According to the Federal Highway Administration (FHWA), over 50 percent of crashes involving either a fatality or injury happen in or near intersections. That’s an astounding two million intersection crashes per year. What makes intersections so dangerous? Better yet, what can you do to avoid becoming part of the statistic?
According to a study by the National Highway Traffic Safety Administration (NHTSA) published in 2010, 96 percent of intersection-related crashes were due to driver error. In more than half of those crashes, it was attributed to recognition error — failure to pay attention, internal and external distractions as well as failure to properly look before proceeding.
Causes Of intersection crashes
Twenty-nine percent of intersection-related crashes were due to a decision error – people turning without signaling, changing lanes erratically, turning right through too small a gap or forcing oncoming traffic to brake.
Some drivers inch their way into an intersection, wait to turn left and only turn after the light is red. Some drivers try to run yellow lights only to find that other drivers have also run the light, causing a collision. Some drivers are moving too quickly to react. All qualify as decision errors.
Fatal intersection crashes
From 1997 through 2004, the NHTSA reported almost 64,000 fatalities from over 57,000 crashes within intersections — breaking down to roughly 7,000 fatalities each year. The overwhelming majority of these fatal crashes were due to avoidable yet consequential human error.
What errors are most likely to cause a fatal intersection crash? According to the NHTSA’s study, the most common mistakes are failure to obey traffic signals (62 percent) and properly yielding to other traffic (87 percent). We also know that behaviors like driving fatigued are common and detrimental.
Avoiding intersection crashes
The most important thing a driver can do to avoid intersection crashes is relax. Most crashes are caused by aggressive driving, making it harder to assess a situation at the intersection, especially when factoring in speed. There are more cars involved and they’re moving in different directions. Slow down.
This goes for yellow lights, too. Running a yellow light may save you a minute or two off of your overall trip, but you run the risk that someone else is running the same light in the opposite direction. If a collision occurs, it’ll be head-on and you’ll both be accelerating — the worst case for driver safety.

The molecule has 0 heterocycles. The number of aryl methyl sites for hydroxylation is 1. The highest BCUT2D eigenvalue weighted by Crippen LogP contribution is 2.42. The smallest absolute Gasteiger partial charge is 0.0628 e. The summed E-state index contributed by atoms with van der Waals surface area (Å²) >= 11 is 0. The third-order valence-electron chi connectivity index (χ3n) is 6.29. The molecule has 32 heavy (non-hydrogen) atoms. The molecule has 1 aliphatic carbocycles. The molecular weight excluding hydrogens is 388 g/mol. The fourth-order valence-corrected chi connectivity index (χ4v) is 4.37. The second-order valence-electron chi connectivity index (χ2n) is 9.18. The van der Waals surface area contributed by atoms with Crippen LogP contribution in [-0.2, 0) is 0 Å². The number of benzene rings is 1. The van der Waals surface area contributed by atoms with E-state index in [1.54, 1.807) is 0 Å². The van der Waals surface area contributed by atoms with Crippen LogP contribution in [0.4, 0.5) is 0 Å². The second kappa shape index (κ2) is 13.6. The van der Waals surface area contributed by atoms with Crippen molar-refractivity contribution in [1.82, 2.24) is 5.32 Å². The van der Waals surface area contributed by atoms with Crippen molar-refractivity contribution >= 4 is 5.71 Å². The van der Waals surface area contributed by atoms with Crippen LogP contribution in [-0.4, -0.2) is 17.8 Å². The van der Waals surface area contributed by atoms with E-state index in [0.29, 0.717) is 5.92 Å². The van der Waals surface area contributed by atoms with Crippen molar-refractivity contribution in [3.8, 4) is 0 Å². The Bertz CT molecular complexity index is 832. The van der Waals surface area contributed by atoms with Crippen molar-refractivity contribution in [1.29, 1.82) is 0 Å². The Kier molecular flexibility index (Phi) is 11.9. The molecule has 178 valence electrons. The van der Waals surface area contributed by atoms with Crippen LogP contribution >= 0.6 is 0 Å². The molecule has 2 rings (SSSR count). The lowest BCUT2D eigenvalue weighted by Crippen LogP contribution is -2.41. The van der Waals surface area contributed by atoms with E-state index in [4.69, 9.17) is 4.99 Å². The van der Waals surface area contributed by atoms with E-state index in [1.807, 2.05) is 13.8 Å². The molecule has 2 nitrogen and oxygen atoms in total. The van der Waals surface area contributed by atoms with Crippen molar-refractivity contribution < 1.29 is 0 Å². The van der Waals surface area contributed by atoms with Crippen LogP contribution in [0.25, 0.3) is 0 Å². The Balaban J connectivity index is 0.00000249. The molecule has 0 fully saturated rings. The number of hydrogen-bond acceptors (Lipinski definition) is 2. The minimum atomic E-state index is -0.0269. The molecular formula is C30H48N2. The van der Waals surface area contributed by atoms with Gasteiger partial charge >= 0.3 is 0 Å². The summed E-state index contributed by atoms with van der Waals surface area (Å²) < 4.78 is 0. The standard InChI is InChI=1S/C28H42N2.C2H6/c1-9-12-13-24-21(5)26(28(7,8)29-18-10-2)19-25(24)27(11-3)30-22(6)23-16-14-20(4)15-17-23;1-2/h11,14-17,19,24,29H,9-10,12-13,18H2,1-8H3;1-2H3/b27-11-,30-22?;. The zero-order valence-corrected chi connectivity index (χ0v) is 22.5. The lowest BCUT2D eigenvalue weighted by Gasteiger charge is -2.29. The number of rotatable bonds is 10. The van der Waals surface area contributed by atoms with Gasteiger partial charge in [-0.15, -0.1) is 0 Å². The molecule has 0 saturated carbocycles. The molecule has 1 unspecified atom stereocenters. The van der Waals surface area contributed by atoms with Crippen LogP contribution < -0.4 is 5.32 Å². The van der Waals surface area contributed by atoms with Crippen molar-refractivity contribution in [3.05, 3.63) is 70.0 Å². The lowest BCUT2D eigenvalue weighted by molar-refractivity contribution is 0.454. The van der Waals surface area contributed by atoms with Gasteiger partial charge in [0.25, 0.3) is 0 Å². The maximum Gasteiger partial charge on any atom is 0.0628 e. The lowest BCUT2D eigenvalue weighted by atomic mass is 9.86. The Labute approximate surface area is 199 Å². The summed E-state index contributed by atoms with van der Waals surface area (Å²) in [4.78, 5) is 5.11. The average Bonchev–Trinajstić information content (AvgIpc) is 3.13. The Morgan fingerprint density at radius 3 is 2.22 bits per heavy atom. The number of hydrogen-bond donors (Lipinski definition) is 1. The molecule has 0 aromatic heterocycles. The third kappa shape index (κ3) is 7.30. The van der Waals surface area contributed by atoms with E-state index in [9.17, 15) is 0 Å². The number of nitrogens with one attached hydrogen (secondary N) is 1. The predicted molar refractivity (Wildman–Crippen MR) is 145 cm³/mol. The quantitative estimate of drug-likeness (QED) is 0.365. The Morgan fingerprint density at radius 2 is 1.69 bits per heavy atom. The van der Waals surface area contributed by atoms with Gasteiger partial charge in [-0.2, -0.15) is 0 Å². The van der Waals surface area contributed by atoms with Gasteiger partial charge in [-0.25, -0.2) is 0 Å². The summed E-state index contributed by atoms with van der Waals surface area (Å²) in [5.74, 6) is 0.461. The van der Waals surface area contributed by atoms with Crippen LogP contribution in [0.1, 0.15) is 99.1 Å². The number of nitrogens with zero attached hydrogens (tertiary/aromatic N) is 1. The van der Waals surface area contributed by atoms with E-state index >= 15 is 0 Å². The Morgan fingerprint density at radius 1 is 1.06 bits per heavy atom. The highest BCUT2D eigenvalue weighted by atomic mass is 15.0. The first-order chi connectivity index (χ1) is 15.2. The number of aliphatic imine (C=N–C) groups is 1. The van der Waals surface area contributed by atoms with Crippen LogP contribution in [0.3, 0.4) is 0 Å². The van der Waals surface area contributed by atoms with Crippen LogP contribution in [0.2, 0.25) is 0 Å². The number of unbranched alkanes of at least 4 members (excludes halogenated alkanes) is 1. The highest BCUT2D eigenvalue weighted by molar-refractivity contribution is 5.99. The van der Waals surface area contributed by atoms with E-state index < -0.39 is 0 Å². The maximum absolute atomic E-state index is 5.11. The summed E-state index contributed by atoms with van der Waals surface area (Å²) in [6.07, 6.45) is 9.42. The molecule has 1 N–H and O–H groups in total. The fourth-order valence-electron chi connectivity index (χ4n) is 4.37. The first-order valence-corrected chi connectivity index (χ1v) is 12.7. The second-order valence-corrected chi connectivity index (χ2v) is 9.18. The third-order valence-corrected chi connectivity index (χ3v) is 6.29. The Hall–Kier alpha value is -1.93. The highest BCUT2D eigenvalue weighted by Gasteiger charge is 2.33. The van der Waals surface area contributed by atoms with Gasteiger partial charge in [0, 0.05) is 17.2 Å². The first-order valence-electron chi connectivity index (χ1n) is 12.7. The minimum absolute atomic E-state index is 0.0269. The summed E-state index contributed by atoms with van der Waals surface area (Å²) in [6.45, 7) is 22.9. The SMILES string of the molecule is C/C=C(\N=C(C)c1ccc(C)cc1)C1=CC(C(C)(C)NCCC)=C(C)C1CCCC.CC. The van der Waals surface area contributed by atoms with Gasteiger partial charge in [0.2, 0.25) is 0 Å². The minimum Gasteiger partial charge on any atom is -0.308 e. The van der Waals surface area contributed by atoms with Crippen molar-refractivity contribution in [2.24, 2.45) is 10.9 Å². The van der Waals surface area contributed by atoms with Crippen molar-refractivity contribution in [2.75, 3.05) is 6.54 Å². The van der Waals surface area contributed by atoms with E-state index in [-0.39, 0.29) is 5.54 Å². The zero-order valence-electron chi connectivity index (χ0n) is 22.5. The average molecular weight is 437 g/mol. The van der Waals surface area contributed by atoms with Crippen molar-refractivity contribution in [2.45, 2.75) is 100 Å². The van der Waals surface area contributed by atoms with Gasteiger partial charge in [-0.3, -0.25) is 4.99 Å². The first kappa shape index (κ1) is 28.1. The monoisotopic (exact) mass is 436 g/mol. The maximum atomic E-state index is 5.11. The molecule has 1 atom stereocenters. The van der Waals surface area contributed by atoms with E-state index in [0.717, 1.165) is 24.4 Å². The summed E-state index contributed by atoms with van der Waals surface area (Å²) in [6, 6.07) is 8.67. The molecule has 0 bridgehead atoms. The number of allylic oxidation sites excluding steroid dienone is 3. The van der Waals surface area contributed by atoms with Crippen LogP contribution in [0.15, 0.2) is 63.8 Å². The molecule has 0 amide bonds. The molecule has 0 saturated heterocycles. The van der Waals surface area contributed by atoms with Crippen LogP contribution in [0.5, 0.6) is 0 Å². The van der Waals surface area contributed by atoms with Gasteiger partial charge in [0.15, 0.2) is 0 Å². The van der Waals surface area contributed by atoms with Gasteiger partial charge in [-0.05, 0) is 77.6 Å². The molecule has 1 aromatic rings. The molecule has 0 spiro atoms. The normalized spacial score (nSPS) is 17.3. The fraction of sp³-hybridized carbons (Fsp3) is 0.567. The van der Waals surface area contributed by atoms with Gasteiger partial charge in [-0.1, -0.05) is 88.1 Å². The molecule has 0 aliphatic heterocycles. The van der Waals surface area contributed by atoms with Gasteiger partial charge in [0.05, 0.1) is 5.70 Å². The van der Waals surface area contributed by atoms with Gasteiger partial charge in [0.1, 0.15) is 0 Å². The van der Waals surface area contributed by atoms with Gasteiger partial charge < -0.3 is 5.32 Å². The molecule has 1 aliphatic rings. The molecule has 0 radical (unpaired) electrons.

Safe driving best-practices
- Pick a lane and stay in it. Although it seems oversimplified, this tip will keep you safe on the road and becomes more important when there’s a large vehicle involved
- Signal your turns. There’s no reason to the direction you’re turning a secret. Let other drivers know what you intend to do. You can prevent confusion and danger by doing so.
- Keep distractions to a minimum. Turn your music down; apply your makeup at home; don’t try and come up with your next great playlist on the fly. Intersections aren’t an excuse to check your phone. Failure to pay attention to changing lights and traffic can cause crashes.
- Expect trouble at intersections. They’re oftentimes complicated and hectic. Don’t assume that everyone follows the rules — look around for visual confirmation.
Where continuous driver monitoring fits
Now that you know about the prevalence of intersection crashes and the ways to mitigate them, you may be wondering how to keep not only your company but your drivers and community safe.
Make your expectations clear. Explain your driver policy clearly and succinctly, letting everyone covered by the policy know what consequences exist if violating the rules.
Implement a driver risk management software solution like continuous driver monitoring. You’ll be to better understand thanks to near real-time alerts who should and shouldn’t be behind the wheel on behalf of your company, empowering you with actionable insight to make more informed decisions.
Ensure only the safest individuals are driving on behalf of your company by downloading our white paper and learning more about key driver risk management best practices.